Naquin goes to 1st-place Mets from last-place Reds
MIAMI (AP) —
Tyler Naquin went to the first-place Mets from the last-place Reds and was on the bench for Friday night’s series opener at Miami.
New York acquired the left-handed-hitting outfielder and lefty reliever Phillip Diehl from on Thursday night in a deal for two teenage minor leaguers, outfielder Hector Rodríguez and right-hander Jose Acuña.
“It’s fun, exciting news. It’s been a whirlwind the last couple of hours,” Naquin said. “We have a good ballclub. It’s cool to look forward to that.”
Naquin, a first-round draft pick 10 years ago, was batting .246 with seven homers and 33 RBIs in 56 games for the Reds. He homered and drove in two runs Thursday afternoon in a 7-6 loss to the Marlins.
“Whatever they need, just take it day by day, and wherever I fit in,” Naquin said.
Outfielder Travis Jankowski was designated for assignment by the Mets, who also recalled left-hander Sam Clay and right-hander Stephen Nogosek from Syracuse and optioned left-hander David Peterson to the Triple-A farm team.
Naquin was drafted 15th overall by Cleveland in 2012 and made his major league debut in 2016, finishing third in AL Rookie of the Year voting after posting an .886 OPS in 116 games. While in Cleveland, he was teammates with current Mets shortstop Francisco Lindor and pitcher Carlos Carrasco.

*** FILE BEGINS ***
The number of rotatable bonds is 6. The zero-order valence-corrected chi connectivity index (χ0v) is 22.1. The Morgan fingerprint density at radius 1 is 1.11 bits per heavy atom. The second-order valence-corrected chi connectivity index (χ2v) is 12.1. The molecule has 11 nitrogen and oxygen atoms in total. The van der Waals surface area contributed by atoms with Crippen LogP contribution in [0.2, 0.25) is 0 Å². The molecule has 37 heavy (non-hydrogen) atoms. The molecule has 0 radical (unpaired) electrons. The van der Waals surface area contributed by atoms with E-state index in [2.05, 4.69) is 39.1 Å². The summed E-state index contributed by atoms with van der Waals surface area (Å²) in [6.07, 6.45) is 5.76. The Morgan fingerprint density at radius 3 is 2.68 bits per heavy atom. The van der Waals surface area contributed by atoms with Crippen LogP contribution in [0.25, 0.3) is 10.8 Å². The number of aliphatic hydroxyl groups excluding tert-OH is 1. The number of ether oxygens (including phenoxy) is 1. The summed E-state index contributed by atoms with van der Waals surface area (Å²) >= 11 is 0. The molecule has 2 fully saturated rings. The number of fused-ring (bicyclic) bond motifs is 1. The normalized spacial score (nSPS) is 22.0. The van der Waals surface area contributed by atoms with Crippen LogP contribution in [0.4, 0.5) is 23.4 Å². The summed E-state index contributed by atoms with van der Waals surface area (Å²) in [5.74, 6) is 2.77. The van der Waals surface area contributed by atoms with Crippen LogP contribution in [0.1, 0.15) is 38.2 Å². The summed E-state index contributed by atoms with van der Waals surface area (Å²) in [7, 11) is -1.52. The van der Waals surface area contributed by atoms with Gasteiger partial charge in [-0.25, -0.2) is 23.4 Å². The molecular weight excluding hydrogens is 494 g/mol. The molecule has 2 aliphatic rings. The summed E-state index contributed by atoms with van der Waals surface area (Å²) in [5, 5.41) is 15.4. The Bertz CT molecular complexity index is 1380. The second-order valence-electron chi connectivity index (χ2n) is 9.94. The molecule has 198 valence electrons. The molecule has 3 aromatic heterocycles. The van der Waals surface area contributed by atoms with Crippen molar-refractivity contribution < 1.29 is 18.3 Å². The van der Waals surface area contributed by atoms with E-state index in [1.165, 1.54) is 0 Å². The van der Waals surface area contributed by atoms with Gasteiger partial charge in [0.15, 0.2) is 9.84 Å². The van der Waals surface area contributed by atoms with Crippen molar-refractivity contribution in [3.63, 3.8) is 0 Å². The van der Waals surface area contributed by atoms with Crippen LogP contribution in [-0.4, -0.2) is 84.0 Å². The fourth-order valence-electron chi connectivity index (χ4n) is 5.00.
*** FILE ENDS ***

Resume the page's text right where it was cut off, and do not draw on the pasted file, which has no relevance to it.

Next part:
Beset by injuries throughout his career, Naquin signed with Cincinnati as a free agent in February 2021 and batted .270 last year with career highs of 19 homers, 70 RBIs and 127 games.
He entered Thursday a .269 career hitter with a .774 OPS in 507 games over seven seasons with Cleveland and Cincinnati. He had an .805 career OPS against right-handers, including an .811 mark this year.
“He’s a guy that can play all three outfield positions, good defender, good thrower, runs the bases,” Mets manager Buck Showalter said. “He brings some things that all clubs need. Just another piece that we can maneuver and present a tough lineup.”
Naquin has a $4,025,000 salary and is eligible for free agency after the season. His acquisition pushed New York’s luxury tax payroll above $290 million, the new fourth tax level named after free-spending Mets owner Steve Cohen.
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